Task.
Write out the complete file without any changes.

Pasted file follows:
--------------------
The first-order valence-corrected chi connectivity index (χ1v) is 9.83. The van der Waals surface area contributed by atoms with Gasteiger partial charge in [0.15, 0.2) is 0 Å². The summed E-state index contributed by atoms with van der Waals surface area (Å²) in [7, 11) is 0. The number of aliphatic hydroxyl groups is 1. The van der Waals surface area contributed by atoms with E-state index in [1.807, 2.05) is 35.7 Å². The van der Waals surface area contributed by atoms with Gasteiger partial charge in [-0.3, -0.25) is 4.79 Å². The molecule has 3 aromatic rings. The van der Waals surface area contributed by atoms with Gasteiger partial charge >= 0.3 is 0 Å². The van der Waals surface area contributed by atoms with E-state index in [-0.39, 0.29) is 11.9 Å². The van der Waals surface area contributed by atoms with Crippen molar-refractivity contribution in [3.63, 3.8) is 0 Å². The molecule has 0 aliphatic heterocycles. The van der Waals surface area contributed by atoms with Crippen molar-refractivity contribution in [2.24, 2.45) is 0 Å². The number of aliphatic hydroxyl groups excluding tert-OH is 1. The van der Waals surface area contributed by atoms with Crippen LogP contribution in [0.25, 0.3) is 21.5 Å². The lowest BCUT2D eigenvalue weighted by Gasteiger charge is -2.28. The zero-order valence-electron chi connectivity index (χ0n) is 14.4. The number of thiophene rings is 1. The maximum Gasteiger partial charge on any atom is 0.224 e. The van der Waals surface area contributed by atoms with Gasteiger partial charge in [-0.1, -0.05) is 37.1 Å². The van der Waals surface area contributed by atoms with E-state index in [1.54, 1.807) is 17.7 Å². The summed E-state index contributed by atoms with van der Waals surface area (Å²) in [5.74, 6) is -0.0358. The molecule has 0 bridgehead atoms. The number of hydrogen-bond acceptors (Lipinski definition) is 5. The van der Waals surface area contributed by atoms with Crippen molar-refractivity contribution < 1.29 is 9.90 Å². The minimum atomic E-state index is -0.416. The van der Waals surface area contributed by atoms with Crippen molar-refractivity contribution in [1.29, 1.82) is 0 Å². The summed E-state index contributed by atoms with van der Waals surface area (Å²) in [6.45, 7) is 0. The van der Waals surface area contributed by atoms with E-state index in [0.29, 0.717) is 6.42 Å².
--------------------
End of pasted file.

The first-order valence-corrected chi connectivity index (χ1v) is 9.83. The van der Waals surface area contributed by atoms with Gasteiger partial charge in [0.15, 0.2) is 0 Å². The summed E-state index contributed by atoms with van der Waals surface area (Å²) in [7, 11) is 0. The number of aliphatic hydroxyl groups is 1. The van der Waals surface area contributed by atoms with E-state index in [1.807, 2.05) is 35.7 Å². The van der Waals surface area contributed by atoms with Gasteiger partial charge in [-0.3, -0.25) is 4.79 Å². The molecule has 3 aromatic rings. The van der Waals surface area contributed by atoms with Gasteiger partial charge >= 0.3 is 0 Å². The van der Waals surface area contributed by atoms with E-state index in [-0.39, 0.29) is 11.9 Å². The van der Waals surface area contributed by atoms with Crippen molar-refractivity contribution in [3.63, 3.8) is 0 Å². The molecule has 0 aliphatic heterocycles. The van der Waals surface area contributed by atoms with Crippen molar-refractivity contribution in [2.24, 2.45) is 0 Å². The number of aliphatic hydroxyl groups excluding tert-OH is 1. The van der Waals surface area contributed by atoms with Crippen LogP contribution in [0.25, 0.3) is 21.5 Å². The lowest BCUT2D eigenvalue weighted by Gasteiger charge is -2.28. The zero-order valence-electron chi connectivity index (χ0n) is 14.4. The number of thiophene rings is 1. The maximum Gasteiger partial charge on any atom is 0.224 e. The van der Waals surface area contributed by atoms with Gasteiger partial charge in [-0.1, -0.05) is 37.1 Å². The van der Waals surface area contributed by atoms with E-state index in [1.54, 1.807) is 17.7 Å². The summed E-state index contributed by atoms with van der Waals surface area (Å²) in [5.74, 6) is -0.0358. The molecule has 0 bridgehead atoms. The number of hydrogen-bond acceptors (Lipinski definition) is 5. The van der Waals surface area contributed by atoms with Crippen molar-refractivity contribution < 1.29 is 9.90 Å². The minimum atomic E-state index is -0.416. The van der Waals surface area contributed by atoms with Crippen molar-refractivity contribution in [1.29, 1.82) is 0 Å². The summed E-state index contributed by atoms with van der Waals surface area (Å²) in [6.45, 7) is 0. The van der Waals surface area contributed by atoms with E-state index in [0.29, 0.717) is 6.42 Å².